What is enterprise architecture (EA)?
There are many enterprise architecture frameworks, such as Zachman, TOGAF, DoDAF, MODAF, NAF. Each of them has its own, sometimes, even mind-blowing definitions. However, we can simplify them as follows: “Enterprise architecture is an approach that enables companies to achieve their strategic goals by combining business and IT resources.”
The picture below shows how enterprise architecture treats an organisation as a set of four commonly accepted domains.
The illustration above should be read as follows: business processes and activities use data that must be collected, organised, safeguarded, and distributed using applications such as custom or off-the-shelf software tools that run on technology such as computer and telephone networks.
The data, applications, and technology domains could be treated as the IT architecture, and the top domain is the Business Architecture. This extra level provides the context and the meaning for the demanded IT activities because it answers WHY the business needs the particular IT service or function. The absence or misunderstanding of this context is a common reason why IT projects lose direction and purpose, and the result does not meet the business expectations.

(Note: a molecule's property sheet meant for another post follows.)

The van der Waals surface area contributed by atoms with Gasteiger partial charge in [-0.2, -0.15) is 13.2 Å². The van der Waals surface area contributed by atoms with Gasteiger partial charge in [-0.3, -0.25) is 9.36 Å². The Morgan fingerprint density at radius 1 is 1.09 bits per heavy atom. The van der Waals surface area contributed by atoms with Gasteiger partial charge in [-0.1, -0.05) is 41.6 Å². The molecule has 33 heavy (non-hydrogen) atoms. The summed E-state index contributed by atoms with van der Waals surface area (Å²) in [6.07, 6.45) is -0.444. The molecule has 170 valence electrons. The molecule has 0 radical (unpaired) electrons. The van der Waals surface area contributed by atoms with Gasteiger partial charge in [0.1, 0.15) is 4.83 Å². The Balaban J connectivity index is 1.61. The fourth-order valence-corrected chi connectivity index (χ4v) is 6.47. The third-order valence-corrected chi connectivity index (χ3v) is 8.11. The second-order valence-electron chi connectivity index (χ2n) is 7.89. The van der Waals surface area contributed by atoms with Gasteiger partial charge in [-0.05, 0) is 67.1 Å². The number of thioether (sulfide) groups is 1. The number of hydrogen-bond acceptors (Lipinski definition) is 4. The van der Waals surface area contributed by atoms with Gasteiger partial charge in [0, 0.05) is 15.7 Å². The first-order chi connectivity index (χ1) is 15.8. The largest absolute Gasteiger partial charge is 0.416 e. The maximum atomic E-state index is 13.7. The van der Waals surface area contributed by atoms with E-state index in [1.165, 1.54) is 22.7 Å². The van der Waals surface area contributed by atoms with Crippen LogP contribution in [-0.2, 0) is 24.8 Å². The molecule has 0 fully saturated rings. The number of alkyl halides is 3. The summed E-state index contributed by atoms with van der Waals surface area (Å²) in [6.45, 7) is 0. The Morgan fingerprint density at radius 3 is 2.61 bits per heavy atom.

In short, enterprise architecture is a discipline that provides the most effective path to realising an enterprise’s strategy. It also defines the set of best practices, helping to achieve strategic business goals. Enterprise architecture uses a holistic approach to translate the company’s strategy into a well-defined execution path, using the appropriate analysis, planning, design, and implementation methods. We think this is how enterprise leaders should understand the term architecture.
How does enterprise architecture work?
Well, in a simplified manner, we might say that enterprise architecture operates as a navigation system:
- First, it is necessary to have the starting location and target point for your journey. The navigation system will be powerless to help if you do not know both the starting and endpoint.
- Optionally, you can specify intermediate stop points, as well as the toll roads that should be avoided, and so on.
- The navigation system analyses the possible routes and selects the most suitable route with estimated distance and journey time based on the allowed speed limits.
From the enterprise architecture perspective, processes basically go in the same manner:
- The current (baseline) architecture should be known or defined, and the target architecture must be determined.
- Various business constraints, goals, objectives and missions, that is options for the enterprise journey, should be considered.
- Gaps between the baseline and target architectures are identified in a such manner: 1) what must be done, or the distance to travel in navigation terms; 2) then, the roadmap for the enterprise change, including IT, is prepared (the route) with intermediate stopping points (Interim or Transition Architectures) if needed.